NASA engineers have switched off science data from the Voyager 2 spacecraft as they diagnose a problem that has led to unintelligible transmissions from the edge of the solar system. By all indications, the probe itself is functioning properly, but the flight data system that formats transmissions back to NASA has been malfunctioning for several weeks, leaving mission managers unable to decode science data. (5/10)

Lyles: New NASA Budget Harms Human Spaceflight (Source: Orlando Sentinel)
President Obama’s new plan for NASA takes too much money from the the agency’s human spaceflight program to fix funding in other parts of the agency, said one member of the Augustine Panel. “This time the pendulum has swung the other way,” wrote retired Air Force Gen. Lester Lyles, who said that previous NASA budgets have starved the rest of the agency at the expense of human spaceflight and NASA’s back-to-the-moon Constellation program. “It makes no more sense to have a NASA with an under-emphasis on human spaceflight than it did to have a NASA with an over-emphasis,” wrote Lyles to U.S. Rep. Frank Wolf, R-Virginia, who serves on the House spending panel with oversight of NASA’s budget. Click here to read his letter. (5/10)

Destination: Onward (Source: Space Review)
In his new direction for NASA, President Obama has directed the space agency to plan for exploration to multiple destinations beyond Earth orbit using new technologies. Doris Hamill explains why this will require a new spirit of cooperation between the operational and research sides of NASA. Visit to view the article. (5/10)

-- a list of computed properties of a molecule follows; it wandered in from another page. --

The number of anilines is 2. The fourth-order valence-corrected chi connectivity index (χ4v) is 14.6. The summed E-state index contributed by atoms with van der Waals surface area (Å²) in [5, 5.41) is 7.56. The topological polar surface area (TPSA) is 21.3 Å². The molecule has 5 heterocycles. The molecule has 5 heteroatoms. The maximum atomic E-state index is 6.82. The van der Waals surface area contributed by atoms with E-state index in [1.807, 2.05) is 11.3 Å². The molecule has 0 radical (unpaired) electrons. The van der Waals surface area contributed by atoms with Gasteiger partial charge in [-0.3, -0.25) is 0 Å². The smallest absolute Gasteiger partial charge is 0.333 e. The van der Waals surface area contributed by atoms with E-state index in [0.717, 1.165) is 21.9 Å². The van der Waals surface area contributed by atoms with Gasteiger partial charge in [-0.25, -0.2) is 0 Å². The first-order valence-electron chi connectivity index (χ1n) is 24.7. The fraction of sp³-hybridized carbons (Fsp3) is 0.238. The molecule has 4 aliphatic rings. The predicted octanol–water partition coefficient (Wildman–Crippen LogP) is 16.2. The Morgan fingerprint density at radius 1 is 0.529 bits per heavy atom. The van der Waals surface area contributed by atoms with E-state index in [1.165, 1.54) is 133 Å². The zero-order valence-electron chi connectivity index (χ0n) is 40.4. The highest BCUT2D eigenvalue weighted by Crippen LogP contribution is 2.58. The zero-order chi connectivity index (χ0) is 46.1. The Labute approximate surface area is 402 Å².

One Last Mission? (Source: Space Review)
Some in Congress have suggested adding one additional shuttle mission to the three remaining on the current manifest. Taylor Dinerman examines what useful things such a shuttle mission could do beyond simply keeping the shuttle workforce employed into next year. Visit to view the article. (5/10)

A New Eye in the Sky to Keep an Eye on the Sky (Source: Space Review)
Recent events like an ASAT test and satellite collision have illustrated the importance of space situational awareness to keep track of the growing number of objects in orbit. Jeff Foust reports on one spacecraft planned for launch this year that will aid those efforts. Visit to view the article. (5/10)

India's Missile Defense/Anti-Satellite Nexus (Source: Space Review)
India has shown recent interest in developing not just a missile defense system but also an ASAT capability. Victoria Samson analyzes these developments and their implications for space security. Visit to view the article. (5/10)

Human Stem Cells Grow Differently in Space (Source: Discovery)
Human stem cells grown in a rotating vessel to simulate microgravity are vastly different from those allowed to develop under normal conditions, a new study shows. The research raises questions about the viability of humans traveling in space without gravity for long periods of time. Australian scientists used a NASA-developed bioreactor to grow cells from a human embryonic stem cell line. These types of cells can develop into any of the body's three primary layers -- ectoderm, endoderm and mesoderm, which in turn form more than the 220 types of cells found in humans.

The team discovered that 64 percent of the proteins found in the stem cells grown in simulated microgravity were not in control samples. In particular, the bioreactor cells contained several proteins involved in the breakdown of bone and in the regulation of calcium, neither type of which were found in stem cells grown in regular, Earth gravity. Editor's Joke: This just shows that our DNA is pre-programmed to allow our species to live in space, where our bone strength will be less important. Our destiny is to become gelatinous space beings. (5/10)

UCF Knight Shoots for the Moon (Source: UCF)
University of Central Florida student Rene Diaz calls his plan to be an astronaut “the road of Buzz Aldrin.” Diaz does more than dream of being an astronaut; he devours opportunities to get himself chosen. He researched every astronaut and spoke with Aldrin and several others to see what got each selected. (Aldrin, as an MIT doctoral student, made himself an expert in a critical space maneuver necessary for journeying to the moon.)